Early Signs of Colon Cancer in Men

Many men are concerned about their cancer risk, and how to reduce it. In the case of colon cancer, this concern is certainly warranted: early detection of colon cancer is associated with increased survival outcomes. Some of these symptoms could be indicative of other problems. Without proper screening, there is no way to know for certain. For this reason, it is essential for your continued health and wellness to tell your doctor as soon as possible should any signs or symptoms arise.

Share this article with the men in your life whose cancer risk or colon health you are concerned about. A small effort at prevention and detection of symptoms now can save immeasurable suffering in the future.

The following symptoms may be warning signs of colorectal cancer in the male population.

Sudden Diarrhea, Constipation, or Changes in Stool Shape and Color

Most people are familiar with their normal bowel patterns and habits. If you are suddenly experiencing loose stool or constipation unrelated to your diet, and these symptoms are lasting more than a couple of days, this could be cause for concern.

If your stool changes from its regular shape, this is also something you should discuss with your doctor. In some colorectal cancers, the stool takes a narrow or pencil-like shape. This is caused by the encroachment of tumor growth into the lumen of the intestine, forcing the stool to move around this obstacle in order to be passed.

The presentation of the stool will depend on where the cancer is located in the colon, both in terms of shape and color.

Note that changes in stool color can result from bleeding as well.

Colon cancers are often accompanied by bleeding in the affected area of the intestinal tract. This bleeding can present as frank red blood visible in the toilet or on the stool or may cause a slightly darker color of stool. In some cases, bleeding may be present but invisible, which is known as occult bleeding.

If you are experiencing bleeding with defecation or your stool appears darker in color than usual, these may be signs of colorectal cancer. However, because not all bleeding is visible to the naked eye, your healthcare provider may want to take a blood test or a stool sample to verify that bleeding is not taking place.

Keep in mind that many gastrointestinal illnesses manifest with symptoms that closely mimic those of colon cancer.

For example, frank red blood in the stool could be a warning sign of cancer, but is also the most common presentation of hemorrhoids, which is in most cases a mildly uncomfortable but benign condition. It is always important to mention any concerning symptoms to your doctor, who can provide information and reassurance, or order follow-up tests as needed.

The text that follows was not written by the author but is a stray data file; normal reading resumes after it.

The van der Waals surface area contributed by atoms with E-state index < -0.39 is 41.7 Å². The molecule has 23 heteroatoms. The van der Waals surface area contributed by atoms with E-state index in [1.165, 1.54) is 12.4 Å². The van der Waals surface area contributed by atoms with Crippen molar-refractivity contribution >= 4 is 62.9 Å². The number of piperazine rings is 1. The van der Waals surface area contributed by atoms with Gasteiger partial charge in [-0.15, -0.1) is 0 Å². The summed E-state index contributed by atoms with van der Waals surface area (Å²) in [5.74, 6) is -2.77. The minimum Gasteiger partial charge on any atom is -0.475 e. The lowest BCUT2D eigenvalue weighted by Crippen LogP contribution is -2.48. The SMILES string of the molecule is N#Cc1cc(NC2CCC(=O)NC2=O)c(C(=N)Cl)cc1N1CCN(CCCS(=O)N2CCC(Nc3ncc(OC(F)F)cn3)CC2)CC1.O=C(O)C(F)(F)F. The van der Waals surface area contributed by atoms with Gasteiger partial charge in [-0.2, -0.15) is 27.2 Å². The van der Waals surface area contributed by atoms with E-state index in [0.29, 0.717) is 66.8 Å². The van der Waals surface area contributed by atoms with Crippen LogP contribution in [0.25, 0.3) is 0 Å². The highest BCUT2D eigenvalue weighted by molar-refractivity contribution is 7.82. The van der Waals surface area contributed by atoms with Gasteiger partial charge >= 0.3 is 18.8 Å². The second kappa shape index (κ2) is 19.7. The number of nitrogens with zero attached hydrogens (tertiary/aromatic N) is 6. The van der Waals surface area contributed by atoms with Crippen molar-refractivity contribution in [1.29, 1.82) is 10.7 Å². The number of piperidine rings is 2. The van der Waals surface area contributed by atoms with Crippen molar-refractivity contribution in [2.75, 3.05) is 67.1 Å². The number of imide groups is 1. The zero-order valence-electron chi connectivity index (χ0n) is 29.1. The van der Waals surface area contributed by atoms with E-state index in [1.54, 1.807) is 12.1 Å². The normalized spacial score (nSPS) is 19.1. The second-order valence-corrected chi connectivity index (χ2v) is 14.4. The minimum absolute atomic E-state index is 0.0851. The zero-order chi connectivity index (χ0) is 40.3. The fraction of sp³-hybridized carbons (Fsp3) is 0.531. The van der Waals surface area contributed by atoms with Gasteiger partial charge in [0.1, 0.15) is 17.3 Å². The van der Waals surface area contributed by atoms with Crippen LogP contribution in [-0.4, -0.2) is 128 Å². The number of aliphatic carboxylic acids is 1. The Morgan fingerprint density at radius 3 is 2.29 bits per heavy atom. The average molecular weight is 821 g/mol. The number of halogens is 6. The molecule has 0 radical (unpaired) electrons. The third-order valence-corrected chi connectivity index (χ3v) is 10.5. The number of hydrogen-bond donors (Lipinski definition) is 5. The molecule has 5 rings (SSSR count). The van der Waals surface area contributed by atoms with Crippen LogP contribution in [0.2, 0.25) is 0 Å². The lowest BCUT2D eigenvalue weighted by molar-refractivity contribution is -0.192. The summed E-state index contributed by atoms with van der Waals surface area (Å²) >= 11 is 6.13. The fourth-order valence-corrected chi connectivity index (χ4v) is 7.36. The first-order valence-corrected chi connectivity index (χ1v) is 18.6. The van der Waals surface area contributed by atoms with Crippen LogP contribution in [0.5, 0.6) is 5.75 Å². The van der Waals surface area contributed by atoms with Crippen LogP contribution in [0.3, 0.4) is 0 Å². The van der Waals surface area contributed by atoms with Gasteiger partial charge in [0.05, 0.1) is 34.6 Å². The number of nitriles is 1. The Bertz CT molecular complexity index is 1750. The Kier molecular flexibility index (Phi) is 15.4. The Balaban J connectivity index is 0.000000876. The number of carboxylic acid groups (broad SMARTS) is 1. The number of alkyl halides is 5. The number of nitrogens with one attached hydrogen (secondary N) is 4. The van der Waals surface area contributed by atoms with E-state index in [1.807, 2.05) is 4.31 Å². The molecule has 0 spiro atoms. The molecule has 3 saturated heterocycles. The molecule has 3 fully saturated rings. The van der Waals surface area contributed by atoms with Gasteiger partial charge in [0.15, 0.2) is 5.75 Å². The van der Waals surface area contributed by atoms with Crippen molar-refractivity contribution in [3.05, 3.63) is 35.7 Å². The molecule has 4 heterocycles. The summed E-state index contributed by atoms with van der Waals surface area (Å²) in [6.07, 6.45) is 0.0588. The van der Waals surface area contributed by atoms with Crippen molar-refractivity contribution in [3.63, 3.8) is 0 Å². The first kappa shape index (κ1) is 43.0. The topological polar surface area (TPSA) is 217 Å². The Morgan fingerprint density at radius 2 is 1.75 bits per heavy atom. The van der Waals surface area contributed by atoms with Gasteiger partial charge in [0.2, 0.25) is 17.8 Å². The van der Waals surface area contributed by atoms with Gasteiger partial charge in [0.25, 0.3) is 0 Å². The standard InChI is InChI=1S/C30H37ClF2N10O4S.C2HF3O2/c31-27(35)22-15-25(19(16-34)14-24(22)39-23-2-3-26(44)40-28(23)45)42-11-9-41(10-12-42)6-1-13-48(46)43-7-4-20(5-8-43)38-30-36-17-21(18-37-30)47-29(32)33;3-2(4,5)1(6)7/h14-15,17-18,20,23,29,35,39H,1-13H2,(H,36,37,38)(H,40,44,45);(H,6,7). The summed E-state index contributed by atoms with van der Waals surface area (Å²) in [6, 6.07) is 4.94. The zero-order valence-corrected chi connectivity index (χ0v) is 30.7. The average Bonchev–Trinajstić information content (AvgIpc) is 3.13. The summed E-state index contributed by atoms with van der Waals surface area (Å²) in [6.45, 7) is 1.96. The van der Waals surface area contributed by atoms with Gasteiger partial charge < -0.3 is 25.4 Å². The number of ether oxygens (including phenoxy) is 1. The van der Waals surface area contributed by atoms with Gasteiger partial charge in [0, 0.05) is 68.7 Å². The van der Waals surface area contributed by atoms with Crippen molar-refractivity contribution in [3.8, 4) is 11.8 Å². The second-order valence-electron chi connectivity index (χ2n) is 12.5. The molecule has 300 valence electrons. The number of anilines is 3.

Pain or Discomfort in the Abdomen

Many men with colon cancer report their first symptoms were related to pain or discomfort in the abdomen.

Often, this is a cramping sensation that many report feels like gas pain, and the sensation comes and goes, and that anti-flatulence medication or other methods of pain relief do not offer any reprieve.

If you are unable to pass gas or notice you have not had a bowel movement in more than three days, contact your doctor.

The receptors for pain and discomfort in your digestive tract do not sense pain as acutely, strongly, or as well-localized as those in other parts of the body. For this reason, be aware that even sensations that are not painful but more achy or dull in character should be reported to your doctor.

Generalized Weakness and Dizziness

Many men with a new cancer diagnosis report feeling generally weak and unwell before their diagnosis.

If you are feeling weak, you may also feel dizzy and unable to engage in your usual activities.

It is common for men with colon cancer to report increasing tiredness and fatigue that prevents them from completing functions at their job or as part of their home life. If you struggle to get out of bed in the morning more than you usually do or find yourself dozing off at your desk at work, it may be an important indicator that something is amiss.

What next?

Keep in mind that although these symptoms may result from colon cancer, they could also be related to irritable bowel syndrome, ulcerative colitis, a gastrointestinal infection, or even normal bowel changes associated with age.

If you are experiencing any of these signs, make an appointment today to discuss them with your physician or healthcare provider as soon as possible.